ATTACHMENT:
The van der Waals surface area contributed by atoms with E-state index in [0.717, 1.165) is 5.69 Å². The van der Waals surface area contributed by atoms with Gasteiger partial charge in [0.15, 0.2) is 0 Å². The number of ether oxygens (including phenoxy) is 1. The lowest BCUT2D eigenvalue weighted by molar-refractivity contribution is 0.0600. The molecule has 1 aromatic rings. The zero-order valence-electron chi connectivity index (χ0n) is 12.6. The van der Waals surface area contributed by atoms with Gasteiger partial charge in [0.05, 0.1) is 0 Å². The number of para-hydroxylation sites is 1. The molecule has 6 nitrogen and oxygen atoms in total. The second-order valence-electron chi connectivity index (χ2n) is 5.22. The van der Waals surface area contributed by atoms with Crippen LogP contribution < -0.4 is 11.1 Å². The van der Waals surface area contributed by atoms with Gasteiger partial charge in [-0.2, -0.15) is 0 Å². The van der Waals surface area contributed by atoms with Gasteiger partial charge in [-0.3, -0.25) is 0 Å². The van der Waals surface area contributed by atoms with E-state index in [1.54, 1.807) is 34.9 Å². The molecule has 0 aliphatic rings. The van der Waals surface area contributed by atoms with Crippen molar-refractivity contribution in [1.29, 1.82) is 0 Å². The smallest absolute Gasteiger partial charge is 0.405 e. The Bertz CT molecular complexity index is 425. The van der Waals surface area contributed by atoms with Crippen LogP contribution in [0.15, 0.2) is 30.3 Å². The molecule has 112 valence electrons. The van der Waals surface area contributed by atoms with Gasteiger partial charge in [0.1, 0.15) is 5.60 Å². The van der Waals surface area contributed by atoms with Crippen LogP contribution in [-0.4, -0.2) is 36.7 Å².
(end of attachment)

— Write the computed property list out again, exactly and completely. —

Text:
The van der Waals surface area contributed by atoms with E-state index in [0.717, 1.165) is 5.69 Å². The van der Waals surface area contributed by atoms with Gasteiger partial charge in [0.15, 0.2) is 0 Å². The number of ether oxygens (including phenoxy) is 1. The lowest BCUT2D eigenvalue weighted by molar-refractivity contribution is 0.0600. The molecule has 1 aromatic rings. The zero-order valence-electron chi connectivity index (χ0n) is 12.6. The van der Waals surface area contributed by atoms with Gasteiger partial charge in [0.05, 0.1) is 0 Å². The number of para-hydroxylation sites is 1. The molecule has 6 nitrogen and oxygen atoms in total. The second-order valence-electron chi connectivity index (χ2n) is 5.22. The van der Waals surface area contributed by atoms with Crippen LogP contribution < -0.4 is 11.1 Å². The van der Waals surface area contributed by atoms with Gasteiger partial charge in [-0.2, -0.15) is 0 Å². The van der Waals surface area contributed by atoms with Gasteiger partial charge in [-0.3, -0.25) is 0 Å². The van der Waals surface area contributed by atoms with E-state index in [1.54, 1.807) is 34.9 Å². The molecule has 0 aliphatic rings. The van der Waals surface area contributed by atoms with Crippen molar-refractivity contribution in [1.29, 1.82) is 0 Å². The smallest absolute Gasteiger partial charge is 0.405 e. The Bertz CT molecular complexity index is 425. The van der Waals surface area contributed by atoms with Crippen LogP contribution in [0.15, 0.2) is 30.3 Å². The molecule has 112 valence electrons. The van der Waals surface area contributed by atoms with Gasteiger partial charge in [0.1, 0.15) is 5.60 Å². The van der Waals surface area contributed by atoms with Crippen LogP contribution in [-0.4, -0.2) is 36.7 Å².